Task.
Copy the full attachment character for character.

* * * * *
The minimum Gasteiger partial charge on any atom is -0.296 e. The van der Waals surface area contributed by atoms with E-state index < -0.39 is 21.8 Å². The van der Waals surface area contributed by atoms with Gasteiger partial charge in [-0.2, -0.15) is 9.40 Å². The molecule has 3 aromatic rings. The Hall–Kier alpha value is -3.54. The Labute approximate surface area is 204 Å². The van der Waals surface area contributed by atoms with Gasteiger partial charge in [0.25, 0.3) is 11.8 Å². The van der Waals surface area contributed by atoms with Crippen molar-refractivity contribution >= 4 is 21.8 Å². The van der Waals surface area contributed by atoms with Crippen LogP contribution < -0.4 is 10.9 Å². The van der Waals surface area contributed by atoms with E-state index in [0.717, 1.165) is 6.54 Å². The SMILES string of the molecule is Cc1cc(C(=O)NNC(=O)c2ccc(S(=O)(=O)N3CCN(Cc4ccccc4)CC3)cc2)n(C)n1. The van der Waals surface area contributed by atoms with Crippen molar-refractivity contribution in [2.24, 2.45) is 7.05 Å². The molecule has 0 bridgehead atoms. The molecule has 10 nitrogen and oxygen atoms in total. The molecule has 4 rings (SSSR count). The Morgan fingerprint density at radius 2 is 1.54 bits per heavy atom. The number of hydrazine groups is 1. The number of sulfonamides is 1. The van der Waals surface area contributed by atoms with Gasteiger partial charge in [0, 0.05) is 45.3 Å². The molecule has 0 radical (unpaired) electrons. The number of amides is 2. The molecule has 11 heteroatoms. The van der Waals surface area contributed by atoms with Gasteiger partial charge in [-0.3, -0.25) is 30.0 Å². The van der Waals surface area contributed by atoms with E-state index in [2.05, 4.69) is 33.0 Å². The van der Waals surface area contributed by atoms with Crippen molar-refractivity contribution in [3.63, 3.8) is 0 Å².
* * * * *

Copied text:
The minimum Gasteiger partial charge on any atom is -0.296 e. The van der Waals surface area contributed by atoms with E-state index < -0.39 is 21.8 Å². The van der Waals surface area contributed by atoms with Gasteiger partial charge in [-0.2, -0.15) is 9.40 Å². The molecule has 3 aromatic rings. The Hall–Kier alpha value is -3.54. The Labute approximate surface area is 204 Å². The van der Waals surface area contributed by atoms with Gasteiger partial charge in [0.25, 0.3) is 11.8 Å². The van der Waals surface area contributed by atoms with Crippen molar-refractivity contribution >= 4 is 21.8 Å². The van der Waals surface area contributed by atoms with Crippen LogP contribution < -0.4 is 10.9 Å². The van der Waals surface area contributed by atoms with E-state index in [0.717, 1.165) is 6.54 Å². The SMILES string of the molecule is Cc1cc(C(=O)NNC(=O)c2ccc(S(=O)(=O)N3CCN(Cc4ccccc4)CC3)cc2)n(C)n1. The van der Waals surface area contributed by atoms with Crippen molar-refractivity contribution in [2.24, 2.45) is 7.05 Å². The molecule has 0 bridgehead atoms. The molecule has 10 nitrogen and oxygen atoms in total. The molecule has 4 rings (SSSR count). The Morgan fingerprint density at radius 2 is 1.54 bits per heavy atom. The number of hydrazine groups is 1. The number of sulfonamides is 1. The van der Waals surface area contributed by atoms with Gasteiger partial charge in [0, 0.05) is 45.3 Å². The molecule has 0 radical (unpaired) electrons. The number of amides is 2. The molecule has 11 heteroatoms. The van der Waals surface area contributed by atoms with Gasteiger partial charge in [-0.3, -0.25) is 30.0 Å². The van der Waals surface area contributed by atoms with E-state index in [2.05, 4.69) is 33.0 Å². The van der Waals surface area contributed by atoms with Crippen molar-refractivity contribution in [3.63, 3.8) is 0 Å².